As many states have begun to reevaluate and reform their laws on marijuana possession, Texas continues to be a proud leader in the number of arrests of persons found in possession of marijuana. That doesn’t appear likely to change anytime soon. In Texas, prosecution for marijuana possession can result in fines, probation, jail time, driver’s license suspension, and even prison time. If you or a loved one has been arrested for marijuana possession, you will need an experienced Marijuana Defense Attorney who can guide and protect you through this process.
*** We Offer Payment Plans ***Understanding the Marijuana Laws in Texas
The laws regarding marijuana possession in Texas are governed by the Texas Controlled Substances Act in the Health & Safety Code. Section 481.121 makes it a crime to intentionally or knowingly possess any usable quantity of marijuana. There is not always a lot of agreement on what constitutes a usable quantity. For many in law enforcement, usable quantity means that it’s enough that they can see it. On the other hand, some courts have interpreted usable to mean enough marijuana that when smoked will create a “high.” An aggressive defense attorney experienced in marijuana defense will use this and other defenses to protect you from the prosecution.
Penalties for Marijuana Possession in Texas
The amount of marijuana possessed determines the level of the offense that will be charged. Most cases involve the possession of less than two (2) ounces. If the amount of marijuana possessed is less than two (2) ounces, but still a usable quantity, then the offense is a class B misdemeanor. This carries a range of punishment of up to six (6) months in jail and a fine not to exceed $2,000.00. The level of the offense increases as the amount of marijuana increases. Any amount over four (4) ounces is a felony offense which carries a potential for prison time. In addition to these penalties, a person's driver's license will be suspended on conviction for any usable quantity of marijuana.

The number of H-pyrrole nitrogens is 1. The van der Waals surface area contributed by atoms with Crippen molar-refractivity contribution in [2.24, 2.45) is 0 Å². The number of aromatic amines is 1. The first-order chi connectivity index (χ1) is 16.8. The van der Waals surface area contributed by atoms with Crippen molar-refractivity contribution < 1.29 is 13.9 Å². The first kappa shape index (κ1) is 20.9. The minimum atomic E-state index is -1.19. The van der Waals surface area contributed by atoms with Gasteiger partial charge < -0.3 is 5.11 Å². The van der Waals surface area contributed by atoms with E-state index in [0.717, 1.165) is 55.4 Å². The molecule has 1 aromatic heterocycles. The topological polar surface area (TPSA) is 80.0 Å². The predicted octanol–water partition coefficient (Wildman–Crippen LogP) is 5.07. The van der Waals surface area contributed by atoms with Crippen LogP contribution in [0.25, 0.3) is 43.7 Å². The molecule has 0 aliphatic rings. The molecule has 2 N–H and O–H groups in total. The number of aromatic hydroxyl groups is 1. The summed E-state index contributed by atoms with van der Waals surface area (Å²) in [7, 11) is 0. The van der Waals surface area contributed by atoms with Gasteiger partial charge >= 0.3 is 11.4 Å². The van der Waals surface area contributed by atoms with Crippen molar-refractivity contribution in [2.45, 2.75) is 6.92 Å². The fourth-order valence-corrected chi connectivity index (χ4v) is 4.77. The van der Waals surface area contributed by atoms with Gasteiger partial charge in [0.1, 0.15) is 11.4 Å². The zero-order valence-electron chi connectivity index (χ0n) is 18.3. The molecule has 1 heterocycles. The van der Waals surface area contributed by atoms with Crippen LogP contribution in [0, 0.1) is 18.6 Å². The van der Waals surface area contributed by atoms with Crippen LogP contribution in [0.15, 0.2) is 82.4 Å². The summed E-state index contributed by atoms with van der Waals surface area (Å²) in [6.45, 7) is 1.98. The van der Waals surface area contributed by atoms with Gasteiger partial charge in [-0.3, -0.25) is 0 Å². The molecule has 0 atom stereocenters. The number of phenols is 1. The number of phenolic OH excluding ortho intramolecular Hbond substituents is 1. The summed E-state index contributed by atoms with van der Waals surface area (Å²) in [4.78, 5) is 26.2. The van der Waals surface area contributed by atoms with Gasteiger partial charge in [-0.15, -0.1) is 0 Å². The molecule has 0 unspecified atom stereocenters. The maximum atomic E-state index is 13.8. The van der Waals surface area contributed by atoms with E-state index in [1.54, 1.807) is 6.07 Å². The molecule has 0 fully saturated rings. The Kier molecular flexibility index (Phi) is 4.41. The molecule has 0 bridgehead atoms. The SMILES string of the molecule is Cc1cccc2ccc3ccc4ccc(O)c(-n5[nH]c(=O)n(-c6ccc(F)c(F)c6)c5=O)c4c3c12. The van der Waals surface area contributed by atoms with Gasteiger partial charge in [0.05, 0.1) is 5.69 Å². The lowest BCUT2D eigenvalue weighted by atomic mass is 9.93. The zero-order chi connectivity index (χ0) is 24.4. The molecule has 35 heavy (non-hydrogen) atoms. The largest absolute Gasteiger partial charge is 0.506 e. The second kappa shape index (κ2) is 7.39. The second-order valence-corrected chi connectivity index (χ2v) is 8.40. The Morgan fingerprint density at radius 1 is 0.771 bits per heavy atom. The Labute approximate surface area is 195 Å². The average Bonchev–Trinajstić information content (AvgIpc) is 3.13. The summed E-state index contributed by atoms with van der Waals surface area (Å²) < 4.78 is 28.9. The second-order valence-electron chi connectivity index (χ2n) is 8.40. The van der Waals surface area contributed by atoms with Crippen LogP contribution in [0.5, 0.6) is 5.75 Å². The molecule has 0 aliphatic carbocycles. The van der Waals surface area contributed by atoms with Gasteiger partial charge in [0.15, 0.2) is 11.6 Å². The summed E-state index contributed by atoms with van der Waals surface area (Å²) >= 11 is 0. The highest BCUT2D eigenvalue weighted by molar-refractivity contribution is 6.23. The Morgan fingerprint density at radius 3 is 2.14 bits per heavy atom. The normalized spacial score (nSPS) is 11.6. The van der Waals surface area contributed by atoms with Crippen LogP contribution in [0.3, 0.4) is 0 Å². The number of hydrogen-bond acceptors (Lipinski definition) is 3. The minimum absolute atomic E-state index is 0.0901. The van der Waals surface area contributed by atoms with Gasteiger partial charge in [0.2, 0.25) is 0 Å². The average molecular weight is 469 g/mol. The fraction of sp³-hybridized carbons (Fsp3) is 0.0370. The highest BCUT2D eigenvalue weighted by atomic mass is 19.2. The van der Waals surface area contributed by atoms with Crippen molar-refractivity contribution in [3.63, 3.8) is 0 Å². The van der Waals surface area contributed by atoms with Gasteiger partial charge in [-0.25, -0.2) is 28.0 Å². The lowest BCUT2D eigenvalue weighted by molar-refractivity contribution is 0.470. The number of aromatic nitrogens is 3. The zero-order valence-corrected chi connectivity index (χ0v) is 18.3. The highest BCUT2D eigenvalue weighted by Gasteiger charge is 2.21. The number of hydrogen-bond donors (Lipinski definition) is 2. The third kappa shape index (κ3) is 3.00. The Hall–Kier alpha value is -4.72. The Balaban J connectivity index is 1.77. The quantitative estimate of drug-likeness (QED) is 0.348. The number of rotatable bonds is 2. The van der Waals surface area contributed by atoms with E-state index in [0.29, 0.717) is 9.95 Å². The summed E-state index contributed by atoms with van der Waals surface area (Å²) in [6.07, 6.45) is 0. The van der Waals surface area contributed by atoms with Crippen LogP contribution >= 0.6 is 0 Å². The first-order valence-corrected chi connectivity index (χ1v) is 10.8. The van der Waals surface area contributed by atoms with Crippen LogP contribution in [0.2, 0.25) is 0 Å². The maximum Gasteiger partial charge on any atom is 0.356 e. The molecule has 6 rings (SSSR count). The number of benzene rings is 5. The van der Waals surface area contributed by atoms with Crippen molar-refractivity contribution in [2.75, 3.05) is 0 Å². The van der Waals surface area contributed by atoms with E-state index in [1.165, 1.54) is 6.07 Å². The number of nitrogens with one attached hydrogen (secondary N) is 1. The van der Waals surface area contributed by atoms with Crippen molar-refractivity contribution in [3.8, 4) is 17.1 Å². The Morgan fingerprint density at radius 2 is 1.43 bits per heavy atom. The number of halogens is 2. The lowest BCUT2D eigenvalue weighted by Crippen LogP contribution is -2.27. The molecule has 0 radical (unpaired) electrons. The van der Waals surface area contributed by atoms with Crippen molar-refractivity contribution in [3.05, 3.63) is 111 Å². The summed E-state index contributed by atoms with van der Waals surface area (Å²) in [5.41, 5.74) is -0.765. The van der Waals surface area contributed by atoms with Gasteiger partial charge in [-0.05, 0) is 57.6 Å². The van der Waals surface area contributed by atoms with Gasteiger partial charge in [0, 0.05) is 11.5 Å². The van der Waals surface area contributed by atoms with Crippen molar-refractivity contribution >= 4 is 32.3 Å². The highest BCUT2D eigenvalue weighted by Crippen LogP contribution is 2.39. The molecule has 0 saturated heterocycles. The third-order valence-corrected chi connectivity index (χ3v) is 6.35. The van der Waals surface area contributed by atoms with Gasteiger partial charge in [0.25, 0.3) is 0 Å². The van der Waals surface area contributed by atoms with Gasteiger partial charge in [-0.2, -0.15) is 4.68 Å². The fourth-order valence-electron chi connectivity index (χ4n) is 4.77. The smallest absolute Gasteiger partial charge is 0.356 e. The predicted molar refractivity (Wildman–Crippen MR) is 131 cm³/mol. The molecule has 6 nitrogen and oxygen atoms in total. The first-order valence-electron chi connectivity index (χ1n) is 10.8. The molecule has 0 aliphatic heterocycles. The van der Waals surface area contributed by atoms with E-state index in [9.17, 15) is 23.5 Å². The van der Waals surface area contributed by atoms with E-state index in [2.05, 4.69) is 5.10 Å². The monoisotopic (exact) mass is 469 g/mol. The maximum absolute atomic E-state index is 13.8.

Ranges of Punishment:
- Under 2 ounces: Up to six (6) months in jail, and Fine up to $2,000.00
- 2 ounces to 4 ounces: Up to one (1) year in jail, and Fine up to $4,000.00
- 4 ounces to 5 lbs.: 180 days – 2 years in prison, and Fine up to $10,000.00
- 5 lbs. to 50 lbs.: 2 – 10 years in prison, and Fine up to $10,000.00
- 50 lbs. to 2000 lbs.: 2 – 20 years in prison, and Fine up to $10,000.00
- Over 2000 lbs.: 5 – 99 years or Life in prison, and Fine up to $50,000.00
Suspension of Driver's License
If you are convicted of Possession of Marijuana or any other drug offense in Texas, your driver's license will be suspended for a period of 180 days. If, following that suspension, you are stopped and found to be driving on a suspended license, then you will go back to jail and will be charged with Driving While License Invalid. In order to continue to drive, you will be required to request and obtain an Occupational Driver's License. This occupational license will enable you to drive, albeit with significant limitations, during the period of your suspension.